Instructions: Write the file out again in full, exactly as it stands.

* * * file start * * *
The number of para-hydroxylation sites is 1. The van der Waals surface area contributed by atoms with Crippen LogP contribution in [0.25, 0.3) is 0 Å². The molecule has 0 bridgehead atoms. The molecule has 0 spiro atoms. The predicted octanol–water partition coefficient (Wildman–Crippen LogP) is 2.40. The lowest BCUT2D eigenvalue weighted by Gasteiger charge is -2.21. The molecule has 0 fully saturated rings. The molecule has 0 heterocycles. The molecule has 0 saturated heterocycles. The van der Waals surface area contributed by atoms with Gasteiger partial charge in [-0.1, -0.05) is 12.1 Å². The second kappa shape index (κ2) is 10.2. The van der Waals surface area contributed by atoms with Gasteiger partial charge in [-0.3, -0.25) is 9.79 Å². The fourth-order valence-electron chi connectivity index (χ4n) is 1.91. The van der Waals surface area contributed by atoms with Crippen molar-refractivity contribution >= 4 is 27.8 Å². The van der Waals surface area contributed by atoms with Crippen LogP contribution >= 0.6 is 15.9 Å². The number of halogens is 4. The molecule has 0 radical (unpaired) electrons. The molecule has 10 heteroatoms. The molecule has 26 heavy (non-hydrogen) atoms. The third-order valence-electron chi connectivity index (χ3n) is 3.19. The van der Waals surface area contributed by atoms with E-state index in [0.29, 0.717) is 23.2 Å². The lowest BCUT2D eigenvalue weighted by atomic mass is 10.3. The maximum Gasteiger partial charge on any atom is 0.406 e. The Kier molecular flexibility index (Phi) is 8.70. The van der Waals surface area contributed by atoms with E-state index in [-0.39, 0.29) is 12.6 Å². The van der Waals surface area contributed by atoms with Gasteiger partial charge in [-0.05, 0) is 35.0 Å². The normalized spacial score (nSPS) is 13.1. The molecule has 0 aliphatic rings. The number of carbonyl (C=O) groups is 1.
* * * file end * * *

The number of para-hydroxylation sites is 1. The van der Waals surface area contributed by atoms with Crippen LogP contribution in [0.25, 0.3) is 0 Å². The molecule has 0 bridgehead atoms. The molecule has 0 spiro atoms. The predicted octanol–water partition coefficient (Wildman–Crippen LogP) is 2.40. The lowest BCUT2D eigenvalue weighted by Gasteiger charge is -2.21. The molecule has 0 fully saturated rings. The molecule has 0 heterocycles. The molecule has 0 saturated heterocycles. The van der Waals surface area contributed by atoms with Gasteiger partial charge in [-0.1, -0.05) is 12.1 Å². The second kappa shape index (κ2) is 10.2. The van der Waals surface area contributed by atoms with Gasteiger partial charge in [-0.3, -0.25) is 9.79 Å². The fourth-order valence-electron chi connectivity index (χ4n) is 1.91. The van der Waals surface area contributed by atoms with Crippen molar-refractivity contribution >= 4 is 27.8 Å². The van der Waals surface area contributed by atoms with Crippen LogP contribution >= 0.6 is 15.9 Å². The number of halogens is 4. The molecule has 0 radical (unpaired) electrons. The molecule has 10 heteroatoms. The molecule has 26 heavy (non-hydrogen) atoms. The third-order valence-electron chi connectivity index (χ3n) is 3.19. The van der Waals surface area contributed by atoms with E-state index in [0.29, 0.717) is 23.2 Å². The lowest BCUT2D eigenvalue weighted by atomic mass is 10.3. The maximum Gasteiger partial charge on any atom is 0.406 e. The Kier molecular flexibility index (Phi) is 8.70. The van der Waals surface area contributed by atoms with E-state index in [-0.39, 0.29) is 12.6 Å². The van der Waals surface area contributed by atoms with Gasteiger partial charge in [-0.05, 0) is 35.0 Å². The normalized spacial score (nSPS) is 13.1. The molecule has 0 aliphatic rings. The number of carbonyl (C=O) groups is 1.